Fitness and Performance
Mindful running: how to run faster, further, and feel more fulfilled
You’re out on a run. You’ve got your headphones in, music is blaring and you’re constantly eyeballing your wrist to check your speed, while simultaneously finishing off an argument with a co-worker in your head…. And breathe. Sound familiar?
With that in mind, it might not come as a huge surprise to know that if you cut out all that noise to focus on your breathing, the movement of your body, and your surroundings, you can actually improve your running performance. Not only that, it can also make running a lot more enjoyable.
What is mindful running?
Mindful running is the process of becoming mentally connected with your body during your run. It is running without distractions, so that you can feel present in the moment and completely in tune with your body. Mindful running is an effective form of training for both the mind and body.
What’s the difference between meditation and mindful running?
Mindful running is the application of a meditative state to your physical training.
Static meditation – sat down with your eyes closed – is a practice designed to help you remove stress and distraction, to find focus and calmness in the mind.
- Mindful running
Mindful running is applying principles of meditation to your run in order to remove distractions and focus on how you feel while running – your breathing, how your muscles feel, and even how well your feet fall to the ground as you calmly pace through your run. Notably, it enables you to be in tune with your body and notice what is affecting you performance.
How can mindful running help me run faster?
Mindful running can improve your speed and overall running performance.
“Many runners are well disciplined in strength and endurance training, but training the mind is often an afterthought. Mental strength is a really important asset to a runner’s performance. Your mindset can be the difference between you and your next PB,” says Bodyset Runfit Service Specialist, James Lee.
In fact, in 2018 Asics launched the world’s first black-out track to train the mind; an on-site experiment led by the University of Kent and the University of Plymouth. The research uncovered that by running in the darkness with just a spotlight to guide them; runners can focus their minds more clearly on their performance. It found that psychological factors such as sight and sound do have a notable effect on a runner’s performance.
While many of us are used to training our bodies to run longer and faster, it’s important to train our minds too.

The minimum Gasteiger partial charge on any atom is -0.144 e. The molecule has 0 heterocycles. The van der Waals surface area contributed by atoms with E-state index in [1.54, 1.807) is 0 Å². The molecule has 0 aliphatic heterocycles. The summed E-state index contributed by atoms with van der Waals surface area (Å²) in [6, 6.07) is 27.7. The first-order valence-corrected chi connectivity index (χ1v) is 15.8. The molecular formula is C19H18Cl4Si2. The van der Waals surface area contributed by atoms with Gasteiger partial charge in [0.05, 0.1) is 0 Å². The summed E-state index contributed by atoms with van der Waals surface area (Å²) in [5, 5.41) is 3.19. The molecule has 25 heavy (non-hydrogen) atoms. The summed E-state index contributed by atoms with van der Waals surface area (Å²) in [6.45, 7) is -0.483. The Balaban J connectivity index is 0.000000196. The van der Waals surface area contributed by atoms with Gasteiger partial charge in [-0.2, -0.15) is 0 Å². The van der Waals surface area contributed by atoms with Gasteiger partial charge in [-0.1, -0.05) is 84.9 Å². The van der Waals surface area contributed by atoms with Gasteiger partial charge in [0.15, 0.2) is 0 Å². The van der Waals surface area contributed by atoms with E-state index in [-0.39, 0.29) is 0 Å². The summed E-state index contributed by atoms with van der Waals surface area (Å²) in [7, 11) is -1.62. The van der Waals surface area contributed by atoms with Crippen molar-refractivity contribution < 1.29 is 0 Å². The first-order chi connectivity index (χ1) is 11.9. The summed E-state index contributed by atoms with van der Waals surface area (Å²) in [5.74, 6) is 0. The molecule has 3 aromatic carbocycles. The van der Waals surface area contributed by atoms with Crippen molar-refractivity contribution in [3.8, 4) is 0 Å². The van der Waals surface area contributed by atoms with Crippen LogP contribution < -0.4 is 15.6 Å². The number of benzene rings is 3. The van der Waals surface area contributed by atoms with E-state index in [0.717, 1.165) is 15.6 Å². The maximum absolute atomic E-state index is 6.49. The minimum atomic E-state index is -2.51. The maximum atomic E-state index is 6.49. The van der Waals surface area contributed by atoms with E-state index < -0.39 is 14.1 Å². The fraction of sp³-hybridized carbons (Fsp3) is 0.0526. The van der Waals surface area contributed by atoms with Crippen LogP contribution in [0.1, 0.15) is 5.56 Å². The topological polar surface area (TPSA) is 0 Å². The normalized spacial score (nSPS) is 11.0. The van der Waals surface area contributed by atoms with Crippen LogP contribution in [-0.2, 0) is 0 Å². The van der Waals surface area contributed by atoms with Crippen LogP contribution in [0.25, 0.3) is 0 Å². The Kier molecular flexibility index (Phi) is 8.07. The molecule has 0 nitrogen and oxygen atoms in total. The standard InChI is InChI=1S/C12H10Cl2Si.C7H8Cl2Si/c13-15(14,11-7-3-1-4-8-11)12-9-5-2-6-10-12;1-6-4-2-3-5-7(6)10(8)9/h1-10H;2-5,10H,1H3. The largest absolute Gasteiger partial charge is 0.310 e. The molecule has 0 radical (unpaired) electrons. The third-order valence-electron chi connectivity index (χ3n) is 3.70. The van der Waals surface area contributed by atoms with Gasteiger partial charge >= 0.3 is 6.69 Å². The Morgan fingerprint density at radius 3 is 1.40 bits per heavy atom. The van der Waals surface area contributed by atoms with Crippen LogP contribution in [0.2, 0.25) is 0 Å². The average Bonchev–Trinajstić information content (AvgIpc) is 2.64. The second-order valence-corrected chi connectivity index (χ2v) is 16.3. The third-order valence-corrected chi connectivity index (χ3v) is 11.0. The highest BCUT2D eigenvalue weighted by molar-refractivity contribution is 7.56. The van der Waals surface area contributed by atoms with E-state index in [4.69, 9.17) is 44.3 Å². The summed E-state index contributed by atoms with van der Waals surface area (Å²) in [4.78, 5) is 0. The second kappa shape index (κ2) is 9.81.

“Some clients have even expressed that they ‘expect’ to get tired at certain points in the run because that’s what they’re used to. Nerves, and a lack of self-belief or focus can also be what stop us pushing through pain barriers and achieving our goals. The ability to focus our mind is a strong asset in overcoming those hurdles and improving running performance,” says James.
How do I run mindfully?
There are a variety of techniques that runners can use in order to stay zen while running.
Warm up your mind
Separate your mind from external distractions before you start running. Just a couple of minutes stood still, focused on your breathing, with your eyes closed, can help you take your mind and body out of its stressed state, and into a calmer realm in preparation for your run.
Drop the data
That means your music, your phone, your GPS watch and any other tech you’ve got attached to you. Running tech is fantastic for measuring results but it can be very distracting. This doesn’t mean don’t use it; just try to not look at it for the first five minutes of your run at least.
Do a body scan
As you start your run, scan your body from head to toe. Are you holding tension anywhere? Can you loosen up and adjust your movement to help your body relax?
Check in on your breathing
This isn’t about trying to force a breathing pattern. Try to tune into your breath throughout your run. How are you breathing? If you notice that you’re breathing fast, then try to slow it down. If it feels really easy then perhaps you can increase your speed. Breathing in and out of your nose can also help to keep your body in a relaxed state.
Choose an anchor
Your anchor is what helps you maintain focus throughout your run. Whether that’s your breathing or your footfall, redirect your mind to that point of focus each time it wanders.
Widen your gaze
You don’t have to find a fixed focus point to glue your eyes too. Instead, keeping your gaze soft, wide and towards your periphery can help you enter and maintain a more fluid and relaxed state of mind and body.
Cool down your mind
Take the time to walk and breath after you’ve completed your run. When you slow your breath down, it’s easier to connect to your parasympathetic nervous system, which is responsible for rest and recovery. Many runners skip cool downs, but recovery doesn’t start until you reach that parasympathetic state. Recovery is key to muscle growth and performance. Taking the time to cool down can also help you carry this chilled state of mind through the rest of your day.
In summary, mindful running can help you become a faster and happier runner. By tuning into your body, you can find a peaceful state, elevated from the burdens of ‘how far am I running?’, ‘how fast am I running?’ and other pressures associated with performance. Instead of focusing on what you ‘think’ you should achieve, your body tells you ‘how’ to achieve it. Most importantly, mindful running takes the stress out of your run. It takes you back to why you fell in love with running in the first place – it feels good!